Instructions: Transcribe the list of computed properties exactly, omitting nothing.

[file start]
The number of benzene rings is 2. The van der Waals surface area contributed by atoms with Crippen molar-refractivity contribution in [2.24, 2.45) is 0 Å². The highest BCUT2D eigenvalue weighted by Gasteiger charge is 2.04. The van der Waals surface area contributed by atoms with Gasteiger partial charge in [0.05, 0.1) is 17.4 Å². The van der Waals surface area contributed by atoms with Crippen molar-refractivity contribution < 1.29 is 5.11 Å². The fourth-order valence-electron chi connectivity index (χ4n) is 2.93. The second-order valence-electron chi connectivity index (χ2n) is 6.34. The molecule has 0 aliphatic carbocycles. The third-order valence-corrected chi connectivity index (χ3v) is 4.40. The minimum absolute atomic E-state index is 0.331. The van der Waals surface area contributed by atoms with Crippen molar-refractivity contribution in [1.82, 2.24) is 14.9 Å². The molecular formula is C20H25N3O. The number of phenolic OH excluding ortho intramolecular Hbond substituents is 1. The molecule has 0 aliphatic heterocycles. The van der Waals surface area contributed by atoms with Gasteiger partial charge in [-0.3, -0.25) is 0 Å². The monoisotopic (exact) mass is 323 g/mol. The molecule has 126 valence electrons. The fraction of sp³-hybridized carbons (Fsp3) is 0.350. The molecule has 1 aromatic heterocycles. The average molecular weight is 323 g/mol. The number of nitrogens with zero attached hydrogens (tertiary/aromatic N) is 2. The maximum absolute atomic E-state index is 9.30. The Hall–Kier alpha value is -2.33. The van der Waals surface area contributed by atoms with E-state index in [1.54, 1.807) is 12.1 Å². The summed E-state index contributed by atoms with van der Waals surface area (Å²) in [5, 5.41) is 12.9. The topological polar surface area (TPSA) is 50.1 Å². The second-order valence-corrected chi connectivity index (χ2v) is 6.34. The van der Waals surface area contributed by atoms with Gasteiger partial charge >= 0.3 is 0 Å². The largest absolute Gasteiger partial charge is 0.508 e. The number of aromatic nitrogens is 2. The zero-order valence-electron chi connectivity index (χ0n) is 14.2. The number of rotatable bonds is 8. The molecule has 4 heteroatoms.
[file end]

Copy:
The number of benzene rings is 2. The van der Waals surface area contributed by atoms with Crippen molar-refractivity contribution in [2.24, 2.45) is 0 Å². The highest BCUT2D eigenvalue weighted by Gasteiger charge is 2.04. The van der Waals surface area contributed by atoms with Gasteiger partial charge in [0.05, 0.1) is 17.4 Å². The van der Waals surface area contributed by atoms with Crippen molar-refractivity contribution < 1.29 is 5.11 Å². The fourth-order valence-electron chi connectivity index (χ4n) is 2.93. The second-order valence-electron chi connectivity index (χ2n) is 6.34. The molecule has 0 aliphatic carbocycles. The third-order valence-corrected chi connectivity index (χ3v) is 4.40. The minimum absolute atomic E-state index is 0.331. The van der Waals surface area contributed by atoms with Crippen molar-refractivity contribution in [1.82, 2.24) is 14.9 Å². The molecular formula is C20H25N3O. The number of phenolic OH excluding ortho intramolecular Hbond substituents is 1. The molecule has 0 aliphatic heterocycles. The van der Waals surface area contributed by atoms with Gasteiger partial charge in [-0.3, -0.25) is 0 Å². The monoisotopic (exact) mass is 323 g/mol. The molecule has 126 valence electrons. The fraction of sp³-hybridized carbons (Fsp3) is 0.350. The molecule has 1 aromatic heterocycles. The average molecular weight is 323 g/mol. The number of nitrogens with zero attached hydrogens (tertiary/aromatic N) is 2. The maximum absolute atomic E-state index is 9.30. The Hall–Kier alpha value is -2.33. The van der Waals surface area contributed by atoms with E-state index in [1.54, 1.807) is 12.1 Å². The summed E-state index contributed by atoms with van der Waals surface area (Å²) in [5, 5.41) is 12.9. The topological polar surface area (TPSA) is 50.1 Å². The second-order valence-corrected chi connectivity index (χ2v) is 6.34. The van der Waals surface area contributed by atoms with Gasteiger partial charge >= 0.3 is 0 Å². The largest absolute Gasteiger partial charge is 0.508 e. The number of aromatic nitrogens is 2. The zero-order valence-electron chi connectivity index (χ0n) is 14.2. The number of rotatable bonds is 8. The molecule has 4 heteroatoms.